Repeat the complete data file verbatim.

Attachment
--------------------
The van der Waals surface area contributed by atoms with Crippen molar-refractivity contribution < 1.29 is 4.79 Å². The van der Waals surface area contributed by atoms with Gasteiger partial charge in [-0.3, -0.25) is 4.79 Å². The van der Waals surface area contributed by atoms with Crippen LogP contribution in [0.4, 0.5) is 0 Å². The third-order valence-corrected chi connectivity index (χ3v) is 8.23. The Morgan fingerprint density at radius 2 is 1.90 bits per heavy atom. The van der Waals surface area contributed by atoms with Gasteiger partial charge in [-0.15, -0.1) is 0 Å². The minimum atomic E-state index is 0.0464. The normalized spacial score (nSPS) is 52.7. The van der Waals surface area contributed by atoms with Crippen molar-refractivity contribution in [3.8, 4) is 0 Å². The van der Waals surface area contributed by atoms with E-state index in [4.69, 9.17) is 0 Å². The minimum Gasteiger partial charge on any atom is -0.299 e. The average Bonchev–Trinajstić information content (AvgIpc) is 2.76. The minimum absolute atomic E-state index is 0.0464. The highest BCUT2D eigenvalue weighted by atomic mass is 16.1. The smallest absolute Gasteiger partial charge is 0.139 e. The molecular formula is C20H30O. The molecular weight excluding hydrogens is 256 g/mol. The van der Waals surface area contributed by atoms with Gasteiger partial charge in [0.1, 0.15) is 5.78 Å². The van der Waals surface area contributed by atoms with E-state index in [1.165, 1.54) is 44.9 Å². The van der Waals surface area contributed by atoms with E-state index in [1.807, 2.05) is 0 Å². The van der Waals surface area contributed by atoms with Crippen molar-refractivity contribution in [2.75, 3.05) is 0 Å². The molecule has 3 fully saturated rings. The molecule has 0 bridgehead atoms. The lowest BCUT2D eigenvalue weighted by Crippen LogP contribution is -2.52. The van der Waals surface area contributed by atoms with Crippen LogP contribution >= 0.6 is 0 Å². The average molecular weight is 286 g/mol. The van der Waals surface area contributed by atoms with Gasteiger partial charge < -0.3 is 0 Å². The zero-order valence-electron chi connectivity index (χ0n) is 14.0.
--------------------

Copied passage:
The van der Waals surface area contributed by atoms with Crippen molar-refractivity contribution < 1.29 is 4.79 Å². The van der Waals surface area contributed by atoms with Gasteiger partial charge in [-0.3, -0.25) is 4.79 Å². The van der Waals surface area contributed by atoms with Crippen LogP contribution in [0.4, 0.5) is 0 Å². The third-order valence-corrected chi connectivity index (χ3v) is 8.23. The Morgan fingerprint density at radius 2 is 1.90 bits per heavy atom. The van der Waals surface area contributed by atoms with Gasteiger partial charge in [-0.15, -0.1) is 0 Å². The minimum atomic E-state index is 0.0464. The normalized spacial score (nSPS) is 52.7. The van der Waals surface area contributed by atoms with Crippen molar-refractivity contribution in [3.8, 4) is 0 Å². The van der Waals surface area contributed by atoms with E-state index in [4.69, 9.17) is 0 Å². The minimum Gasteiger partial charge on any atom is -0.299 e. The average Bonchev–Trinajstić information content (AvgIpc) is 2.76. The minimum absolute atomic E-state index is 0.0464. The highest BCUT2D eigenvalue weighted by atomic mass is 16.1. The smallest absolute Gasteiger partial charge is 0.139 e. The molecular formula is C20H30O. The molecular weight excluding hydrogens is 256 g/mol. The van der Waals surface area contributed by atoms with Gasteiger partial charge in [0.1, 0.15) is 5.78 Å². The van der Waals surface area contributed by atoms with E-state index in [1.165, 1.54) is 44.9 Å². The van der Waals surface area contributed by atoms with E-state index in [1.807, 2.05) is 0 Å². The van der Waals surface area contributed by atoms with Crippen molar-refractivity contribution in [2.75, 3.05) is 0 Å². The molecule has 3 fully saturated rings. The molecule has 0 bridgehead atoms. The lowest BCUT2D eigenvalue weighted by Crippen LogP contribution is -2.52. The van der Waals surface area contributed by atoms with Crippen LogP contribution >= 0.6 is 0 Å². The average molecular weight is 286 g/mol. The van der Waals surface area contributed by atoms with Gasteiger partial charge < -0.3 is 0 Å². The zero-order valence-electron chi connectivity index (χ0n) is 14.0.